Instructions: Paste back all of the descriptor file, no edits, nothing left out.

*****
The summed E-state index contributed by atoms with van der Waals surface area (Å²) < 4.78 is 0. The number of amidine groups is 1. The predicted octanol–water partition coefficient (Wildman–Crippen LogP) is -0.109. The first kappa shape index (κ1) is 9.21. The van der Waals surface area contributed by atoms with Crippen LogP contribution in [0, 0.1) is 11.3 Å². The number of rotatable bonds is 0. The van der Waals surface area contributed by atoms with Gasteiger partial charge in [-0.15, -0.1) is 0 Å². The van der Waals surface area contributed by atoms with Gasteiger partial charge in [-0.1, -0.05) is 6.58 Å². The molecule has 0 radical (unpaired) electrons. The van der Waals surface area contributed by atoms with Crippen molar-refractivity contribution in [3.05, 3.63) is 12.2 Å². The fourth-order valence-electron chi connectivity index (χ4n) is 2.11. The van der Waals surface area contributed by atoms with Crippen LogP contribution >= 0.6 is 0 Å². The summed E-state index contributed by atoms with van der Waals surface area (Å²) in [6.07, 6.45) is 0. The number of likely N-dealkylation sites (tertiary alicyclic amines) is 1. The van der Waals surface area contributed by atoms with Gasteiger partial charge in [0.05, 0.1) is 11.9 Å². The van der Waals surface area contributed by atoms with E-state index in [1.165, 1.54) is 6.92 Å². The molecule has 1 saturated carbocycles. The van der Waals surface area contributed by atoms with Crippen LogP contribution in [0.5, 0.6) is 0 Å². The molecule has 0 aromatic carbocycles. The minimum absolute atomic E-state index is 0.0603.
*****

The summed E-state index contributed by atoms with van der Waals surface area (Å²) < 4.78 is 0. The number of amidine groups is 1. The predicted octanol–water partition coefficient (Wildman–Crippen LogP) is -0.109. The first kappa shape index (κ1) is 9.21. The van der Waals surface area contributed by atoms with Crippen LogP contribution in [0, 0.1) is 11.3 Å². The number of rotatable bonds is 0. The van der Waals surface area contributed by atoms with Gasteiger partial charge in [-0.15, -0.1) is 0 Å². The van der Waals surface area contributed by atoms with Gasteiger partial charge in [-0.1, -0.05) is 6.58 Å². The molecule has 0 radical (unpaired) electrons. The van der Waals surface area contributed by atoms with Crippen molar-refractivity contribution in [3.05, 3.63) is 12.2 Å². The fourth-order valence-electron chi connectivity index (χ4n) is 2.11. The van der Waals surface area contributed by atoms with Crippen LogP contribution >= 0.6 is 0 Å². The summed E-state index contributed by atoms with van der Waals surface area (Å²) in [6.07, 6.45) is 0. The number of likely N-dealkylation sites (tertiary alicyclic amines) is 1. The van der Waals surface area contributed by atoms with Gasteiger partial charge in [0.05, 0.1) is 11.9 Å². The van der Waals surface area contributed by atoms with E-state index in [1.165, 1.54) is 6.92 Å². The molecule has 1 saturated carbocycles. The van der Waals surface area contributed by atoms with Crippen LogP contribution in [0.5, 0.6) is 0 Å². The molecule has 0 aromatic carbocycles. The minimum absolute atomic E-state index is 0.0603.